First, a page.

What is Their Finest Hour?

Many of us have Second World War-related stories and objects that have been passed down to us from our parents, grandparents and other family members. Their Finest Hour, a University of Oxford project launched in July 2022 and funded by the National Lottery Heritage Fund, aims to empower local communities to digitally preserve these stories and objects before they are lost to posterity. 

How are we doing this?

In three ways:

  1. We have trained people to organise Digital Collection Days in their local communities. Digital Collection Days are typically one-day events where members of the public can bring along war-related stories, memories, photographs, diaries, letters and any other mementos to be digitised (i.e. photographed) and uploaded to a free-to-access online archive.
  2. By encouraging people to attend a Digital Collection Day in their area.
  3. By encouraging those who cannot attend a Digital Collection Day in person to submit their stories and photos of objects directly to our archive from the comfort of their own home.

Project Team

Dr Stuart Lee, Principal Investigator

Dr Matthew Kidd, Project Manager

Nell Carrington, Project Co-ordinator

Catherine Conisbee, Technical Officer

Dr Joseph Quinn, Project Co-ordinator: Outreach, Networking, and Media


Project Assistants


How are you doing this? 

Over the course of the popular Lest We Forget First World War project, many people asked whether we were going to organise a similar project for the Second World War. Thanks to funding from the University of Oxford and the National Lottery Heritage Fund, we can now say, 'yes'!  

More importantly, we are doing this now because the stories and objects of the men, women, and children who were part of the 1939-1945 generation are being lost. Very few families in the British Empire and the Commonwealth were untouched by the war. In what was a truly global conflict, over 8.5 million people from the Empire and Dominions served in all major theatres of the war. Many of those affected have since passed their stories and objects onto their children, grandchildren and great-grandchildren, all of whom now act as custodians of their relatives’ remarkable legacy. The photographs, letters, diaries, medals and other artefacts symbolise the experiences of the wartime generation, and it is vital – for individuals, families and communities across Britain and the Commonwealth – to preserve and value this heritage before it is lost to posterity.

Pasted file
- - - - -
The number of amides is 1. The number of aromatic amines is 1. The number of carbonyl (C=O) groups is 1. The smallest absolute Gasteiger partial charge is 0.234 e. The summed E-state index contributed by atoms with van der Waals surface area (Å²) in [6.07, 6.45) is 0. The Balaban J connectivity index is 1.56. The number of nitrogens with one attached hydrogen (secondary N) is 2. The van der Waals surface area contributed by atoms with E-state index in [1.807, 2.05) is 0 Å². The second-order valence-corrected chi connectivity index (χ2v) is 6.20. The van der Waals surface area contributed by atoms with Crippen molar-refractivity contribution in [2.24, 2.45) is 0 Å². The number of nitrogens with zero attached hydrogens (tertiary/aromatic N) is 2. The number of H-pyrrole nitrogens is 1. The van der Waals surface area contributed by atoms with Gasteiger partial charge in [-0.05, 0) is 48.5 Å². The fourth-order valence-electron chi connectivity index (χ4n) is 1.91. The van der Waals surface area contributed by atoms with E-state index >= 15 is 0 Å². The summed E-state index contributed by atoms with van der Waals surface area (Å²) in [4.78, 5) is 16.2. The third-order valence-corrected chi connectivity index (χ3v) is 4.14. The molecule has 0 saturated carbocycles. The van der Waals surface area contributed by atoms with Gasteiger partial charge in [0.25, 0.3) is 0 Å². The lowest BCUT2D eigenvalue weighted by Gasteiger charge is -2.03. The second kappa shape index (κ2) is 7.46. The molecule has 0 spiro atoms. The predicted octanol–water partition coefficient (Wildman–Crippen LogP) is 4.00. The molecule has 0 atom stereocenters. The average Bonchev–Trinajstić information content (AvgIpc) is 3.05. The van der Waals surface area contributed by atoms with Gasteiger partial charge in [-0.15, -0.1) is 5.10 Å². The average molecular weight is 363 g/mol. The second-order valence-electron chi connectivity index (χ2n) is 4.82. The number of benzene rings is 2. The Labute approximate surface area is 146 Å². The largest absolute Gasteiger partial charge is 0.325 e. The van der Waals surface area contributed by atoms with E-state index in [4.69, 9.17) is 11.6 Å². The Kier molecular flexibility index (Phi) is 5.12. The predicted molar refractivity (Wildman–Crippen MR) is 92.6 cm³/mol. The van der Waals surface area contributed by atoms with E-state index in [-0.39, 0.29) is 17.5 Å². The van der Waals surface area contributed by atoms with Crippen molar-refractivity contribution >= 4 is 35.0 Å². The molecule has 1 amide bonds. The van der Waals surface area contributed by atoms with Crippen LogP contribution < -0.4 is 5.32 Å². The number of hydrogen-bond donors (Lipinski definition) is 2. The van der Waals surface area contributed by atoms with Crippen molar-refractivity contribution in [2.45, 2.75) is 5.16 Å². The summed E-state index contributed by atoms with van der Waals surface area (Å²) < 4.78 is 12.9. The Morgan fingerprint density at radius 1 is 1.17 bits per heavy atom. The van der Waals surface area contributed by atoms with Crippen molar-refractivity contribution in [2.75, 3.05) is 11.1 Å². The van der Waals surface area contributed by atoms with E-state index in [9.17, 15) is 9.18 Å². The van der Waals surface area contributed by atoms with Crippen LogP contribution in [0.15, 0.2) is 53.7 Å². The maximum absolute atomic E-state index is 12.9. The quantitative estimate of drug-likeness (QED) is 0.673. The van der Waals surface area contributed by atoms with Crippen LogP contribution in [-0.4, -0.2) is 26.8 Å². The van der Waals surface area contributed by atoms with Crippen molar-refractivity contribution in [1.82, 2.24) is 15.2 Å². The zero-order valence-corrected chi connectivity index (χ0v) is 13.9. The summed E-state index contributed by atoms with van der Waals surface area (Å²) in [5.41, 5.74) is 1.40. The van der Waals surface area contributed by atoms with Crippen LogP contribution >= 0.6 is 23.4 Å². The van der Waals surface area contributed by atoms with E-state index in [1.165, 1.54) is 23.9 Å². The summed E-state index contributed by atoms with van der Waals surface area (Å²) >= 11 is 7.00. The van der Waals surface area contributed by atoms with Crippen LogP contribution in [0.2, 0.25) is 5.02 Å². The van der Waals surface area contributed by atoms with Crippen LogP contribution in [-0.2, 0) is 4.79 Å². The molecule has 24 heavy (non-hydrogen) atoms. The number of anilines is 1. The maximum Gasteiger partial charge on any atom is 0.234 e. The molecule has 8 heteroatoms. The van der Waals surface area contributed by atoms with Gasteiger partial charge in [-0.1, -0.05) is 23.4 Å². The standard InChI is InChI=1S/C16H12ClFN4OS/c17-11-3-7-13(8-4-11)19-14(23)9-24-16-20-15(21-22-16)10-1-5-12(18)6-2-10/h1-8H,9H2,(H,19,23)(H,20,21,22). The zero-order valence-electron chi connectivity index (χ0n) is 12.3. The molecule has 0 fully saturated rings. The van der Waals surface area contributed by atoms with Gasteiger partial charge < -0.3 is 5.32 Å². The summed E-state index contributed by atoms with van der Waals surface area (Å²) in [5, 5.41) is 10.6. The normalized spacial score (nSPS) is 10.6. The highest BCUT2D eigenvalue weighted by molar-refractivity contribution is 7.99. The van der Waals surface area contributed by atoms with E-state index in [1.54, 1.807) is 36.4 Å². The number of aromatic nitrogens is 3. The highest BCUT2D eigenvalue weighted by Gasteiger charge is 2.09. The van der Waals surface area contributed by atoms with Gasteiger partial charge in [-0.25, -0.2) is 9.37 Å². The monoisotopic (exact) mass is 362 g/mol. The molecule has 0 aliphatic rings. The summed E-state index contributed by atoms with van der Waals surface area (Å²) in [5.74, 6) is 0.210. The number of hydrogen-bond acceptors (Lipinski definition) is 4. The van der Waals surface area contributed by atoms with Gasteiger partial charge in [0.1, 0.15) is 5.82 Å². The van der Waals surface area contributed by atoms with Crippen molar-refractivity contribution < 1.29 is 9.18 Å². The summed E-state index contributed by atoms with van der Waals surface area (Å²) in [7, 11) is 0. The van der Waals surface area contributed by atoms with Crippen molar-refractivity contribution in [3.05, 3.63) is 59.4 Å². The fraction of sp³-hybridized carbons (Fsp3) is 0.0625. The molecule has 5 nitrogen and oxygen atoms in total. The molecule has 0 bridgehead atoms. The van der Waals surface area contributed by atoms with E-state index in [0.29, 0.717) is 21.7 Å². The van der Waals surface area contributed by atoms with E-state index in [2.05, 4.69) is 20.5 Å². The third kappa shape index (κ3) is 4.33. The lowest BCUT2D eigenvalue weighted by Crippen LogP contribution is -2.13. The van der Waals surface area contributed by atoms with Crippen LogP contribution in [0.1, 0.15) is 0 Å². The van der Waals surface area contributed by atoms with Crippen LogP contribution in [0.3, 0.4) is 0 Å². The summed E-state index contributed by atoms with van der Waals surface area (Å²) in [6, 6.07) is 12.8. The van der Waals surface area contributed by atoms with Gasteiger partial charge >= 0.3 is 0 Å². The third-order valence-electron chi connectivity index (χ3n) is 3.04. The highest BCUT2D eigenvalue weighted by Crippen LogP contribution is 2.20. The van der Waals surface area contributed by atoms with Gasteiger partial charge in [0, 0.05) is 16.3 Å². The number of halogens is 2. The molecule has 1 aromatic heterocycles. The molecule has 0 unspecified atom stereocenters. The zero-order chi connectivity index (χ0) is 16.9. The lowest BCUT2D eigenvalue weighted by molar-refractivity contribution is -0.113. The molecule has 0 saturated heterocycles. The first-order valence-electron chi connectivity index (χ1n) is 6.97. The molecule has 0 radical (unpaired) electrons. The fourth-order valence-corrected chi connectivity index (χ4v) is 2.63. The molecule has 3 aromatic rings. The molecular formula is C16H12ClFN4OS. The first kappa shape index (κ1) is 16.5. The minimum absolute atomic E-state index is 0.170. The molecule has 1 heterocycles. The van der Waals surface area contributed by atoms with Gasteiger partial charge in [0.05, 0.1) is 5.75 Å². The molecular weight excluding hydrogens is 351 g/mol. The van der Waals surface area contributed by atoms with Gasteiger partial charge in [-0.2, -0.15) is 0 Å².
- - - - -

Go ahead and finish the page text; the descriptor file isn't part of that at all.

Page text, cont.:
What kinds of war-related stories and objects were you looking for?

Any, from the extraordinary to the seemingly 'ordinary'. We want our archive to reflect the diverse experiences of all those affected by the war: men and women across the British Empire and the Commonwealth who worked in industry, on the land, or in other roles; ran households and fought a daily battle of rationing; served in or supported the armed forces; and even those who refused to go to war for political or religious reasons. We were also interested in preserving children's experiences of the war and wanted to hear about any relatives who refused to talk about their wartime experience.

Where can I find the stories and objects?

All digitised stories and objects will be free to access via this website from 6 June 2024

Can I get involved?

Unfortunately, we are no longer accepting submissions to our archive and all Digital Collection Day events have been held. All submissions are now being reviewed and evaluated by our team, and you will be able to see the complete collection on 6 June 2024.